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relative URL in jar files

 
Peter Kryszkiewicz
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Must be a simple answer, but somehow it's eluding me today...
I have an ImageIcon referred to in a package file. The JPEG it refers to is in the same directory as the class file. When I run the app, no problem, it picks up the image and uses it.
But when I jar the whole thing, the URL simply does not work. I've put the jpeg in every possible path in the jar file, and added the classpath of the jar file to the run command, but still no go.
What's different about relative URL's in jar files (w.r.t ImageIcon) as opposed to straight filesystem locations?
 
John Smith
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Where is the image? If it is part of a jar file, you need to load it from there, somethinng like this:
 
shankar vembu
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Originally posted by Eugene Kononov:


SHould read

Correct me if I am wrong..
Shankar.
 
John Smith
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Correct me if I am wrong..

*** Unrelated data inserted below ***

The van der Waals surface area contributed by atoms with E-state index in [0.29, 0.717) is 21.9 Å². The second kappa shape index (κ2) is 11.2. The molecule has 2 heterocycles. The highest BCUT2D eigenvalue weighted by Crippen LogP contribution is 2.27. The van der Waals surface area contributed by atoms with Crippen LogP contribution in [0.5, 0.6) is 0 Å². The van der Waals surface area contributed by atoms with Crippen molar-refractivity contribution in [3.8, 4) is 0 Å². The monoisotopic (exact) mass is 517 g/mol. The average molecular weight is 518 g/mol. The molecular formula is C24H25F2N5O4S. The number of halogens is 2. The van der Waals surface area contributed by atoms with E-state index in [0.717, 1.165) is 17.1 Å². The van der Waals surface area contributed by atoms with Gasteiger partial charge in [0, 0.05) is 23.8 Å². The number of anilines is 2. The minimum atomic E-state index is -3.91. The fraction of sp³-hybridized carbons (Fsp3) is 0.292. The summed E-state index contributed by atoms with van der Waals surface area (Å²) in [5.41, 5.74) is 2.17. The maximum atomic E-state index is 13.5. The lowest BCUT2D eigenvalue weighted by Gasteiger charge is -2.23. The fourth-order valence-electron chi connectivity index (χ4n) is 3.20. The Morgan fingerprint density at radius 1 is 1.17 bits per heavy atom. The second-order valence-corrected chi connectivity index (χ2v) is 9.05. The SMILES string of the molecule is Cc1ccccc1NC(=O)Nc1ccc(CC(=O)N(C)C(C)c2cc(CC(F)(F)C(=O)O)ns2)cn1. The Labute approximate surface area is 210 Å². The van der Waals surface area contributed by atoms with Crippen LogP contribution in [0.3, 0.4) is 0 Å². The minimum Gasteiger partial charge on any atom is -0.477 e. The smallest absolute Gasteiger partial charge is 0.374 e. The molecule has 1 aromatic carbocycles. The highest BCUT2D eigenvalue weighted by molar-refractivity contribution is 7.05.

Not sure. The code that I posted works for me, but I never examined it closely. Perhaps someone here can explain the difference.
 
Ilja Preuss
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ClassLoader.getSystemResource()
is a convenience method, equivalent to
ClassLoader.getSystemClassLoader().getResource()
as far as I know.
 
shankar vembu
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Originally posted by Eugene Kononov:
Correct me if I am wrong..
Not sure. The code that I posted works for me, but I never examined it closely. Perhaps someone here can explain the difference.

sorry, my mistake. i was,by mistake,looking at getResource() and getResourceAsStream() which are non-static methods and so the post.
Thank you,
shankar.
 
Jim Yingst
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The JPEG it refers to is in the same directory as the class file
And are your class files in packages, with corresponding directories? Or is everything in the (nameless) default package? If an image is closely associated with a given class (or package, at least) then storing it in the same directory as the class file may make sense, but this creates some complications. If your class is pkg_a.pkg_b.Foo, then to retrieve an image which is located in pkg_a/pkg_b/image.jpg you probably need either

or
 
Peter Kryszkiewicz
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Thanks guy, your suggestion;
URL imageURL = ClassLoader.getSystemResource(img);
worked fine.
I'm coming back to Java after a long swing through C++ XML, CSS2 and so on, where each idiom has a slightly different way of handling relative URL's and URI's.
So when I came back to java, I started out using the simplest constructor, (ImageIcon(String filename)) and same idea with background images using the MediaTracker interface. But now that I'm back to javaland I guess I'll have to dig into Resource Bundles again and all that hairy URI stuff I thought I could avoid.
 
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